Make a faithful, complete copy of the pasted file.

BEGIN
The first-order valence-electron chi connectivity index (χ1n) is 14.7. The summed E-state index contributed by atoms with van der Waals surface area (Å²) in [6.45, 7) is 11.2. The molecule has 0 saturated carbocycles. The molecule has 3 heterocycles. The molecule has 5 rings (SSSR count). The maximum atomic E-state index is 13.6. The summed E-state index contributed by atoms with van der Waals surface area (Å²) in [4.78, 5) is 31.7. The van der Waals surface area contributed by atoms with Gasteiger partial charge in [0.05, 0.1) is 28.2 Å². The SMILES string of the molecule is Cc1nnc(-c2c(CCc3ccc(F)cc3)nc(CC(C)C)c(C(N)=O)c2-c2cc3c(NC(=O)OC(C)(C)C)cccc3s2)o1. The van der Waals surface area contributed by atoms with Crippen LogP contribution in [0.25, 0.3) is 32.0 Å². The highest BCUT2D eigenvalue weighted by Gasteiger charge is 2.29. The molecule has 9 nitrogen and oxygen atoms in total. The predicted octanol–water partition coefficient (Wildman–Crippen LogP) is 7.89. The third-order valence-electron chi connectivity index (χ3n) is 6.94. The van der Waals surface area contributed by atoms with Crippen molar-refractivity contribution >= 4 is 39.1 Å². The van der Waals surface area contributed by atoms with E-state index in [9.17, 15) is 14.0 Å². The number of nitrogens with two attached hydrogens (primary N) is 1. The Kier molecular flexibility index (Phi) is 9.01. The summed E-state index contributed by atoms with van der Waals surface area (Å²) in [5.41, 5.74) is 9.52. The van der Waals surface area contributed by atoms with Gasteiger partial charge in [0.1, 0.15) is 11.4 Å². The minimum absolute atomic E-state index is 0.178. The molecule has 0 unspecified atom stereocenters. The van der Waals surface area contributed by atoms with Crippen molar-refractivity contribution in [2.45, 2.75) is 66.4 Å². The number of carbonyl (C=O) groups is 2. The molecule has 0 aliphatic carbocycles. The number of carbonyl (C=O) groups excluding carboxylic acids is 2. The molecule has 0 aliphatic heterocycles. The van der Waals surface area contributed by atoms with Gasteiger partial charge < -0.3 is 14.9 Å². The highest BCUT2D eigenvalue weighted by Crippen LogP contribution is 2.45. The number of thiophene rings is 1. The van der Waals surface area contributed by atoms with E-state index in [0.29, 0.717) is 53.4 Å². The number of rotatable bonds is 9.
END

The first-order valence-electron chi connectivity index (χ1n) is 14.7. The summed E-state index contributed by atoms with van der Waals surface area (Å²) in [6.45, 7) is 11.2. The molecule has 0 saturated carbocycles. The molecule has 3 heterocycles. The molecule has 5 rings (SSSR count). The maximum atomic E-state index is 13.6. The summed E-state index contributed by atoms with van der Waals surface area (Å²) in [4.78, 5) is 31.7. The van der Waals surface area contributed by atoms with Gasteiger partial charge in [0.05, 0.1) is 28.2 Å². The SMILES string of the molecule is Cc1nnc(-c2c(CCc3ccc(F)cc3)nc(CC(C)C)c(C(N)=O)c2-c2cc3c(NC(=O)OC(C)(C)C)cccc3s2)o1. The van der Waals surface area contributed by atoms with Crippen LogP contribution in [0.25, 0.3) is 32.0 Å². The highest BCUT2D eigenvalue weighted by Gasteiger charge is 2.29. The molecule has 9 nitrogen and oxygen atoms in total. The predicted octanol–water partition coefficient (Wildman–Crippen LogP) is 7.89. The third-order valence-electron chi connectivity index (χ3n) is 6.94. The van der Waals surface area contributed by atoms with Crippen molar-refractivity contribution >= 4 is 39.1 Å². The van der Waals surface area contributed by atoms with E-state index in [9.17, 15) is 14.0 Å². The number of nitrogens with two attached hydrogens (primary N) is 1. The Kier molecular flexibility index (Phi) is 9.01. The summed E-state index contributed by atoms with van der Waals surface area (Å²) in [5.41, 5.74) is 9.52. The van der Waals surface area contributed by atoms with Gasteiger partial charge in [0.1, 0.15) is 11.4 Å². The minimum absolute atomic E-state index is 0.178. The molecule has 0 unspecified atom stereocenters. The van der Waals surface area contributed by atoms with Crippen molar-refractivity contribution in [2.45, 2.75) is 66.4 Å². The number of carbonyl (C=O) groups is 2. The molecule has 0 aliphatic carbocycles. The number of carbonyl (C=O) groups excluding carboxylic acids is 2. The molecule has 0 aliphatic heterocycles. The van der Waals surface area contributed by atoms with Gasteiger partial charge < -0.3 is 14.9 Å². The highest BCUT2D eigenvalue weighted by Crippen LogP contribution is 2.45. The number of thiophene rings is 1. The van der Waals surface area contributed by atoms with E-state index in [0.29, 0.717) is 53.4 Å². The number of rotatable bonds is 9.